Published online by Cambridge University Press: 06 July 2010
Moods are so essential to our navigating the world that when they go awry it is only a matter of time until distress and disaster hit. Moods allow us to gauge people and circumstance, alert us to danger and opportunity, and provide us with the means to convey our emotional and physical state to others.Jamison (2003, p. xv)
Bipolar disorder, also known as manic depression, is a mood disorder that can involve extreme changes in affect, cognition, and behavior. In its extreme form, bipolar disorder can be associated with psychotic symptoms and can require inpatient admission due to disorganization and impulsivity in the manic phase, or due to suicidal ideation or neglect of self-care in the depressive phase. It affects males and females in equal numbers, and has similar rates across all socio-economic groups. Its onset generally occurs during late adolescence or early adulthood, with this having significant implications for the person's developmental trajectory and quality of life. This will be described later in the chapter.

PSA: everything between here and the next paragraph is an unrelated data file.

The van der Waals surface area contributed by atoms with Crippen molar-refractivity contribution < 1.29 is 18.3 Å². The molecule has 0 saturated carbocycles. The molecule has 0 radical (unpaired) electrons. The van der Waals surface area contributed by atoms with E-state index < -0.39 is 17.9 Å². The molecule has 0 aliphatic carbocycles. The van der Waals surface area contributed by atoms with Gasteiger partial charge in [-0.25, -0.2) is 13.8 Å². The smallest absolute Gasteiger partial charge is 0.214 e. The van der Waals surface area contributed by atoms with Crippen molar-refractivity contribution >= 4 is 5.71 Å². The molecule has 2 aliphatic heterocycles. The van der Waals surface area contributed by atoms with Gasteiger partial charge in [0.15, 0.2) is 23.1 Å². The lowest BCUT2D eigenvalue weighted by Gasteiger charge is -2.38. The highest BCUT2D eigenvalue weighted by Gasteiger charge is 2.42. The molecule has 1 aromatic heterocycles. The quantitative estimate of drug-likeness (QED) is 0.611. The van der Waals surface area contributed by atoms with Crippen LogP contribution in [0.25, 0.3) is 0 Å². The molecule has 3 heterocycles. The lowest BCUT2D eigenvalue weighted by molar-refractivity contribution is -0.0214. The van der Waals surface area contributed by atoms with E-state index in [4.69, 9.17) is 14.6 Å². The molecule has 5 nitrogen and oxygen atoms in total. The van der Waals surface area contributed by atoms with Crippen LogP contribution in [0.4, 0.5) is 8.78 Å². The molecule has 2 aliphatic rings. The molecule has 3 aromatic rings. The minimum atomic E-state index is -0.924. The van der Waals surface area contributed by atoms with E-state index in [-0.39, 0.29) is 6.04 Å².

While the Diagnostic and Statistical Manual of Mental Disorders: Fourth Edition – Text Revision (DSM-IV-TR) (American Psychiatric Association, 2000) should be consulted regarding diagnosis, a brief summary is as follows:
A major depressive episode is diagnosed through the presence of depressed mood or loss of interest or pleasure for most of the day, nearly every day for two weeks or more. It must also be accompanied by five or more from nine symptoms, including feelings of worthlessness or guilt, insomnia or hypersomnia, psychomotor agitation or retardation, and fatigue.